There was always plenty of food and laughter when we’d visit Masha’s* apartment. In her tiny kitchen, food would appear as if by magic from the small cupboards: sweets, salty snacks, filling meals of the most delicious Russian dishes. Guests never showed up to Masha’s with empty hands: from bags and pockets they brought forth bread and tea cakes and flowers to provide a little extra cheer.
Around the table, we’d gather as close to each other as we could. Knees knocking against each other, elbows poking sides as we reached for our teacups, we’d eat and laugh together. The jokes always started early, even as our dinner simmered on the gas stove. The singing occurred later as the tea was poured and the table cleared of our dirty, empty plates.
In Masha’s home, my American family discovered a warmth hitherto hidden from us by distance and culture and Cold War propaganda. Our friends shared their lives with us and taught us Russian idioms and Russian jokes and songs from their Soviet childhoods. And in that apartment, our Russian friends gave us a community.
I still think fondly about those times around Masha’s table. I miss those days. So much of my childhood was spent there. I studied for tests and worked on my homework surrounded by the comforting warmth of laughter and music. Masha’s home became a second home, and these friends were family.
We had cable growing up, a connection to the culture of our friends and family in America. Episodes of Friends ran every weeknight. I would watch and wonder at how the community I knew was not unlike that of the one on Friends, even though my community was made up of post-Soviets. I wondered too, if I might have a group of friends like the ones on my TV and the ones in my life when I was an adult.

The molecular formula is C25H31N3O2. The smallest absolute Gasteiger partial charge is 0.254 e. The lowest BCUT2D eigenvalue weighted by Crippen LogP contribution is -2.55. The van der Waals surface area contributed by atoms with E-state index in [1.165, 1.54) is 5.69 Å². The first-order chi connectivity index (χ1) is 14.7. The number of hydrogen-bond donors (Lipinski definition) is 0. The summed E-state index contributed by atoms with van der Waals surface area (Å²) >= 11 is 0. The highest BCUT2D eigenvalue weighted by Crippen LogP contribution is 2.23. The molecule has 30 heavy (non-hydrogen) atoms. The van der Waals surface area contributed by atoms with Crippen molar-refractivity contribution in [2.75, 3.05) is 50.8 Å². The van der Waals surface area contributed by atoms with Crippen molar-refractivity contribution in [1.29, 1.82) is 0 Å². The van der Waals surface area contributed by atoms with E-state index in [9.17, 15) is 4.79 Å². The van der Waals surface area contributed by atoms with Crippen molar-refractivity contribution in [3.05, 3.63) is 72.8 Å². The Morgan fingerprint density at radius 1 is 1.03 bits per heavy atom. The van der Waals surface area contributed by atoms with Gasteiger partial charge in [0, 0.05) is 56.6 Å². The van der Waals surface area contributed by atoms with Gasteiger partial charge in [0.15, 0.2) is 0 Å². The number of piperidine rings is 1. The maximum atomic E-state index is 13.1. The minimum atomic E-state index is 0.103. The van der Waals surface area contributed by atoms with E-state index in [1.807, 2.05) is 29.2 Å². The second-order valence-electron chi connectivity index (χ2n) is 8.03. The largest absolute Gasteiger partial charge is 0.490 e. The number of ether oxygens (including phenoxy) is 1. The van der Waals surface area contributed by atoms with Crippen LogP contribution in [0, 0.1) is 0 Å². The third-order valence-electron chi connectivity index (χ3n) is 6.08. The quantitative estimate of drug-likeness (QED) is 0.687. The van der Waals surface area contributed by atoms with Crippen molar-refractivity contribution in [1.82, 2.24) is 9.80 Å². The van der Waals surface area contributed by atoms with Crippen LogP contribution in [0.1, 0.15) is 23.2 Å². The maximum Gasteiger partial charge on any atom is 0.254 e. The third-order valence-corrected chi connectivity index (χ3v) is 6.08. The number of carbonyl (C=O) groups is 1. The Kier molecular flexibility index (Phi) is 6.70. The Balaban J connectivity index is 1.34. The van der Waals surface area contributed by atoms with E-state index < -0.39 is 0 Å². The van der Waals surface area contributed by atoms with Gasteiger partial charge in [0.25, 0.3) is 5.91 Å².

I just didn’t realize how hard it would be to make friends as an adult.
As every good third culture kid knows, communities change. They are transient, full of “hellos” and “goodbyes”. Some friends take root in our lives; some are only with us for a season. Careers change, relationships change, and our community changes with them.
And community requires intentional living.
When I left Kazakhstan for a new life in America, I didn’t know what community I would find. I didn’t have a ready-made group of friends in which I could easily insert myself. Like the first day of kindergarten, I had to strike out and make friends on my own.
I hadn’t realized that as a child I had let my community define who I was. Suddenly on my own as an adult, I realized I didn’t have a strong understanding of my own identity. In my search for community, I made friends with people who seemed similar to the friends I had in high school, but these relationships often fell flat. They felt forced and unnatural.
I went back to Kazakhstan only to discover that Kazakhstan too had changed without me. The group of friends who had once met weekly around Masha’s kitchen table were now scattered across the world in search of their own new communities.
I moved to different cities in different countries. And in my search for friendship, I discovered myself.
Today I have a different community. Unlike the community of my childhood, it’s a smaller circle of friends. If Russian is spoken, it is in broken and mispronounced phrases my friends have learned on their own world travels. There are more board games today, and the only singing we do is when we play Rock Band, but there is still food and laughter and a love for culture. We tell each other stories about our childhoods, each different from the rest. We explore the world around us together.
It’s not like the community on Friends, nor like any I’ve witnessed in fiction. But it’s my community, where I can lay down roots. I know that this community is not immune to change, but whatever time we might have together will be appreciated and treasured.
* Name has been changed.